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As we know that elasticity varies from infinity to zero as we move along a linear demand curve, then is it correct to label any demand curve elastic or inelastic as a whole?

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    $\begingroup$ Often you are just interested in the elasticity in a relevant range. While we define elasticiy at a point on the demand curve, we are also able to say whether the price elasticity is >1 or <1 in a range of prices. $\endgroup$ – Bayesian Nov 4 '20 at 13:53
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    $\begingroup$ could you also clarify if you are asking solely for linear demand functions? I gave you bit more general answer below, if you are solely interested in a linear demand I will edit it. $\endgroup$ – 1muflon1 Nov 4 '20 at 13:55
  • $\begingroup$ Yes, I was asking for linear demand functions. Thanks in advance. $\endgroup$ – Peeyush Shivam Nov 4 '20 at 16:54
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From your Q I am not sure if you are asking solely for linear demand functions or demand functions in general.

When it comes to demand functions just in general actually, we do not a priori know that "elasticity varies from infinity to zero as we move along a linear demand curve" there is a class of constant elasticity demand functions for which price elasticity of demand is always the same. For example:

$$P = Q^{1/\epsilon}\implies Q= P^\epsilon$$

will have constant price elasticity. Since price elasticity is given as:

$$e_p= \frac{dQ}{dP} \frac{P}{Q}$$

In the above case the elasticity would be simply equal to $\epsilon$, as:

$$\frac{dQ}{dP} \frac{P}{Q} = \epsilon P^{\epsilon-1}\frac{P}{P^{\epsilon}}= \epsilon$$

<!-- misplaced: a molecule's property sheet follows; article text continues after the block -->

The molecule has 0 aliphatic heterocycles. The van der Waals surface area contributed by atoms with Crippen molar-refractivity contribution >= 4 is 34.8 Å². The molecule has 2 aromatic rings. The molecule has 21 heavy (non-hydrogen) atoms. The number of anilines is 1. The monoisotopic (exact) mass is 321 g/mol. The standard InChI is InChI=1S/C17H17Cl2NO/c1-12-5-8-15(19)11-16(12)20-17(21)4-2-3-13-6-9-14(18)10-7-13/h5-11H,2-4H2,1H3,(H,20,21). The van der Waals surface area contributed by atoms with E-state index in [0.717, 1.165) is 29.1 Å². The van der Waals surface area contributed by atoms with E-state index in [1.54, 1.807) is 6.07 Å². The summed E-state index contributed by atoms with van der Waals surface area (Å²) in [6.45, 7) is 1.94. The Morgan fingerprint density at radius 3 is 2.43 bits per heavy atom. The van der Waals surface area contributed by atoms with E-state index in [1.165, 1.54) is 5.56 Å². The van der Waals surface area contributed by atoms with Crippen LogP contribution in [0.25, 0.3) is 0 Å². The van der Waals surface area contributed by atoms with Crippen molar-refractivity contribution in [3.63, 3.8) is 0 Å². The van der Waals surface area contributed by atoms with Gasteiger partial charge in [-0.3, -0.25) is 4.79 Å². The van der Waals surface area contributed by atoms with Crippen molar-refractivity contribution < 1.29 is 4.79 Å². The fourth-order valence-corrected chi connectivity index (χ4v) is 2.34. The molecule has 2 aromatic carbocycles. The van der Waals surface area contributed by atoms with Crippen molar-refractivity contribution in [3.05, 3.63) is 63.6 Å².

The constant price elasticity functions are relatively popular in the literature and for these functions it clearly makes sense to label them as elastic or inelastic based on value of $\epsilon$.

However, even for a linear demand functions where price elasticity of demand changes along the function it would be reasonable to say that one demand curve is more inelastic relatively to some other demand curve, respectively being more or less elastic over some range. In such situations however the terminology might often be abused and demand function simply termed 'inelastic' - this happens especially in many undergraduate texts and I suppose you could call it an 'oversimplification'.

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  • $\begingroup$ A demand function with constant elasticity is not linear though. $\endgroup$ – Bayesian Nov 4 '20 at 13:48
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    $\begingroup$ @Bayesian that is true, but not all demand functions are linear, I thought user is using a linear function just as an example not saying that they are looking for answers only for linear functions. But maybe I misunderstood English is high context language - I will ask user for clarification $\endgroup$ – 1muflon1 Nov 4 '20 at 13:52

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